Power-up detector circuit
An integrated circuit includes a power-up detector circuit that includes a node that is held at a charged state by a capacitor during normal operation. The voltage on the node is sensed by a sensing circuit, typically an inverter that produces a power-up reset pulse when power is initially applied. However, the voltage on the node may not properly discharge in all cases during brief power interruptions. Therefore, to increase the reliability of the power-up detector, a discharge circuit is included to help ensure that the voltage sensed by the power supply voltage-sensing circuit is at the proper level when the power supply voltage drops below a given level. The discharge circuit comprises a first capacitor that turns on a node discharge transistor when the power supply voltage drops below the given level. To provide protection against false discharge, a second capacitor is optionally provided that prevents the discharge transistor from conducting during very brief power supply voltage interruptions. In a preferred embodiment, the second capacitor is effectively disabled at low power supply voltages. This facilitates conduction of the discharge transistor for power supply voltage interruptions resulting from slow changes (low slew rate) in the power supply voltage.
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1. Field of the Invention
The present invention relates to a power-up detector circuit.
2. Description of the Prior Art
Power-up detector circuits are often included in integrated circuit (IC) designs, to provide a reset signal that initializes the various portions of the circuitry when power is applied to the IC. For example, the reset signal may be used to ensure that logic circuitry is initialized without floating gate nodes that could lead to excessive power consumption. Furthermore, a microprocessor, digital signal processor, or microcontroller, referred to collectively herein as a "digital processor", often includes a power-up detector so that the logic circuitry is initialized to accept logic input signals as valid software instructions. Various other circuitry may be initialized for still other purposes. Note that the power-up may be after a long duration power-down, or may be due to a momentary disruption of the power supply voltage, as in the case of portable battery-powered equipment. To accommodate the various types of power-down conditions and disruptions, the power-up detector should reliably generate a reset signal, without generating false reset signals, under a wide variety of situations. For example, variations relating to power supply voltage levels, and the rate of voltage rise (during power on) and voltage fall (during power down) should be accommodated.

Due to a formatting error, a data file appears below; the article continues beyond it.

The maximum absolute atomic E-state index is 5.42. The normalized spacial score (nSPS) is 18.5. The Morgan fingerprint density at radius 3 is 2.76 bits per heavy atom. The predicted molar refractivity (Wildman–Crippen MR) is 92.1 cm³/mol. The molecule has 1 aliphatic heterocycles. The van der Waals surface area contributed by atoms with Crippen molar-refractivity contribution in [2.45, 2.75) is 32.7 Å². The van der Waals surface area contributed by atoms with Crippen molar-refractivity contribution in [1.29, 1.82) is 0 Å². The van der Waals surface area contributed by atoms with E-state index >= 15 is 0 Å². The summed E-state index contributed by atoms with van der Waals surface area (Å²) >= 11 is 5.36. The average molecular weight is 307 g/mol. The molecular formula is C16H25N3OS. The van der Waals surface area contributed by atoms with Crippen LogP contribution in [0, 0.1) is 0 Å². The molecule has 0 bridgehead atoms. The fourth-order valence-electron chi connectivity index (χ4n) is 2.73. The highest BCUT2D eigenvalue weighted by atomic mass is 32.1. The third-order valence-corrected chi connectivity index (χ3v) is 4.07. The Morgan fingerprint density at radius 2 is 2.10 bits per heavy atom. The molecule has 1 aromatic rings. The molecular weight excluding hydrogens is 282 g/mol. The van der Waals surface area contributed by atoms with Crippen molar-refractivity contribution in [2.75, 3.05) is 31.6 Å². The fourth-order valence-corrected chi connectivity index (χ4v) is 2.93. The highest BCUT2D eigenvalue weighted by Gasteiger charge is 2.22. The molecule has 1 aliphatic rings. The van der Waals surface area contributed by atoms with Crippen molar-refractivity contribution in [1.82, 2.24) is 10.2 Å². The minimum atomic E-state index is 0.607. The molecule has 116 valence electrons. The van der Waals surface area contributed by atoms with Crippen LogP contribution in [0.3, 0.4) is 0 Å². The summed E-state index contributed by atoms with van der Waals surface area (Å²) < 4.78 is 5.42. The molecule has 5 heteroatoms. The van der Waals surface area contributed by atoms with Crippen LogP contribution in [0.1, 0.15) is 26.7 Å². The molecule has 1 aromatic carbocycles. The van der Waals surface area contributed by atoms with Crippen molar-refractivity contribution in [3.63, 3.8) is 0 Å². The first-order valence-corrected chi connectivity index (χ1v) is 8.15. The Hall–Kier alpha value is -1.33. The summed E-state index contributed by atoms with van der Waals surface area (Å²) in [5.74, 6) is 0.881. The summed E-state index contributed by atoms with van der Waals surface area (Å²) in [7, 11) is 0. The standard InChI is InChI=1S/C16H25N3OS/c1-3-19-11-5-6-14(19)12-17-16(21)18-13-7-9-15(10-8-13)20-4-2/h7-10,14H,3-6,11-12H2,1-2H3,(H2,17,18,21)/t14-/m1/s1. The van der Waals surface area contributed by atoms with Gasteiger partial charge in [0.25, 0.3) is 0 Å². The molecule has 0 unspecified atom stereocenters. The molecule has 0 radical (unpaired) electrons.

Referring to FIG. 1, one prior-art power-up detector (100) is illustrated that monitors the power supply voltage difference between the power supply node V.sub.DD and the ground power supply node V.sub.SS. When power is initially applied, the voltage at node 103 rises due to conduction through transistor 101, thereby storing charge on capacitor-connected transistor 102. When the voltage reaches the switching threshold of the voltage-sensing inverter comprising transistors 105 and 106, the voltage on inverter output node 107 goes low, causing transistor 104 to conduct. Therefore, transistor 104 holds node 103 high as long as sufficient voltage across the V.sub.DD and V.sub.SS nodes is present. It can be seen that the latched high voltage on node 103 (and low voltage on node 107) causes the output of the inverter formed by transistors 108 and 109 to be high, causing the output of the inverter formed by transistors 110 and 111 to be low, and causing the output node 114 of the inverter formed by transistors 112 and 113 to be high. Hence, the signal JPURA may be used to control a reset function, or for still other purposes (e.g., sounding an alarm) as desired.